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Indictment: The McMartin Trial (1995) (TV)

Director:
Mick Jackson
COUNTRY
USA
GENRE
Drama
NORWEGIAN TITLE
Mistenkt
RUNNING TIME
135 minutes
Producer:
Diana Pokomy
Screenwriter:
Abby Mann
Myra Mann


Cast includes:

CHARACTER ACTOR/ACTRESS RATING
Danny Davis James Woods
Lael Rubin Mercedes Ruehl
Kee MacFarlane Lolita Davidovitch
Ray Buckey Henry Thomas
Virginia McMartin Sada Thompson
Peggy Buckey Shirley Knight
Judge Pounders James Cromwell

 

Review

During the 1980s to early 1990s, there was an epidemic of false or exaggerated sexual abuse cases from preschools and day care centers around the world, including one highly publicized and scandalous case from the town of Bjugn in my own country Norway. What all these cases had in common was that a comment, story or allegation by a child was spun into increasingly more serious and outlandish stories of rape, satanic rituals and fantastical events through interview sessions with various child therapists and/or social workers who used what has later been exposed as highly questionable and suggestive interviewing techniques. The McMartin case was one of the most publicized of these cases in the United States, and this made-for-television movie from 1995 set out to shed light on this hysteria that destroyed the lives of so many, both children and falsely accused adults. It's a well-made and serious drama that manages to stay fairly neutral, even if there's little doubt as to the filmmakers' position. James Woods gives a solid performance as the defense lawyer who takes the McMartin family's case, and just like the filmmakers, his character is out to prove that it was mass-hysteria and systemic problems that led to these tragic results, not necessarily the wrongful doings of indiviuals. Simmering performances from Lolita Davidovitch and Henry Thomas on each side of the pendulum energize this thoughtprovoking and ahead-of-its-time TV drama.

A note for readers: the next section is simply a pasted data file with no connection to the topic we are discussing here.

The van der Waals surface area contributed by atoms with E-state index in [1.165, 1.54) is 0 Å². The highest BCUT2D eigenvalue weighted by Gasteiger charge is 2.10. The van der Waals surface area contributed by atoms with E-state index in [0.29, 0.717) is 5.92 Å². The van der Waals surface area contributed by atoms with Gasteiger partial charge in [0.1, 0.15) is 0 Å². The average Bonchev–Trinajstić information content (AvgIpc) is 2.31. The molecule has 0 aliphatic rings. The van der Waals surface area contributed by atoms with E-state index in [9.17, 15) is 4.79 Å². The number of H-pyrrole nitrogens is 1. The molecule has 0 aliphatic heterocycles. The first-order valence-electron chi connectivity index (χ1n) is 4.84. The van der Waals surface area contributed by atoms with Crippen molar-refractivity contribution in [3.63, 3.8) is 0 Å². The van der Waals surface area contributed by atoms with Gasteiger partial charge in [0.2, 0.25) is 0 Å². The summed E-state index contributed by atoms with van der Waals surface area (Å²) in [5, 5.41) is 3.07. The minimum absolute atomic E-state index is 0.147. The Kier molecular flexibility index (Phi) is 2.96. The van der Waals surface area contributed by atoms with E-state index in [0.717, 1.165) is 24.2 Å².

Copyright 11.12.2016 Fredrik Gunerius Fevang

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